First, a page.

So you’ve developed and released a new game and the next moment, you receive an email going along the lines of –

So you jump into the air with joy thinking that you’ve captured the attention of the popular gaming website – Giant Bomb – and that gamers all over the universe are going to know your game. You start hallucinating about the dream home you will buy with money you will earn from your game and start prepping yourself for imaginary interviews.

Without thinking you send over 4 Steam keys and even ask if they need more.

And before you can say ‘what happened?’ you find your game being sold on G2A for half price. But wait a minute, you’ve never distributed your game there!

Congratulations, you’ve just fallen victim to a key thief!

Fortunately, there are some ways to sniff out one of these sneaky lowlifes, so here goes.

Double Check The Emails

Visit the Youtube or Twitch channels the person provided and go straight to the About section. See if the email listed there matches the one being used to correspond with you. Scammers usually create close enough emails with very slight differences, so you have to look really closely. If the emails are different there’s a high chance that this is a key thief. To be very sure I would suggest emailing the real Mc Coy and asking if he did indeed send you a mail using another email address.

Bad English

Notice that the person who sent the email above writes really really bad Engrish? Many of these scam artists are from countries that speak very little English, hence they also write very badly. They know this and in order to alleviate this concern you may have, sometimes they will pretend to be from non-English speaking countries. On the other hand, I have also received emails from scammers who write beautiful English. So while it is not guaranteed that somebody who writes bad English is definitely a scammer, just count this one as a potential red flag, especially since this one was pretending to be from Giant Bomb.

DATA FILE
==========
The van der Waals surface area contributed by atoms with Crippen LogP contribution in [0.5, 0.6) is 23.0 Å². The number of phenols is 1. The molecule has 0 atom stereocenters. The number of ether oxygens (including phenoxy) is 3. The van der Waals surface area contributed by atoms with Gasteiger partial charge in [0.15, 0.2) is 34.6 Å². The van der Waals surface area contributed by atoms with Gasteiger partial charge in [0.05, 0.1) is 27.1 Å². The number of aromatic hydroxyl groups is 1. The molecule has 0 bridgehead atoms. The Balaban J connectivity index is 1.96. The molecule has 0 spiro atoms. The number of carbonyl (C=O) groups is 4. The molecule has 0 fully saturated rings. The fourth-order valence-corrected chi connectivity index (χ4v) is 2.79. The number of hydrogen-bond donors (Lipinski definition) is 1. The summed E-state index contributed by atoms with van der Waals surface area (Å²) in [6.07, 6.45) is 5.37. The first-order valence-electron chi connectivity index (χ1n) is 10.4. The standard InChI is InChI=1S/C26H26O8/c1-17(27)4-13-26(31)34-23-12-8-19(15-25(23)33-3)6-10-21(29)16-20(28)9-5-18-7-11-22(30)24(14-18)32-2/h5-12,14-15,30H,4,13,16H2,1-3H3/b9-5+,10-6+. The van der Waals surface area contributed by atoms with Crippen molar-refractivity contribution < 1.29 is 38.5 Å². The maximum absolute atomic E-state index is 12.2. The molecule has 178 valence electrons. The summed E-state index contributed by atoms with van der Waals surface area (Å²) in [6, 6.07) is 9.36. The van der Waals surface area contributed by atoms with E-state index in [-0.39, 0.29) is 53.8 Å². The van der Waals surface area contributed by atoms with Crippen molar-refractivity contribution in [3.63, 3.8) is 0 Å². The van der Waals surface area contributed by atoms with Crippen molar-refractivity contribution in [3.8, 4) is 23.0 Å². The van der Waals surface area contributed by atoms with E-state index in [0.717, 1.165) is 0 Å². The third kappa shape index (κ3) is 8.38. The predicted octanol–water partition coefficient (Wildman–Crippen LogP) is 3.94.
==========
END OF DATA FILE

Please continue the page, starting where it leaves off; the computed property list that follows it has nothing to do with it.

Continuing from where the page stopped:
Asking For Several Game Keys

A dead giveaway that tells me almost immediately that the person is a key thief without even double-checking the emails is when he asks me for a few keys. 90% of the genuine reviewers who write in to me asks for just 1 game key for them to do their review. The other 10% may own a forum, a website or some kind of channel which they can conduct some kind of giveaway game., hence asking for more keys is reasonable. Key thieves have none of those and they just want the extra game keys so that they can sell them off on G2A or some other dodgy sites.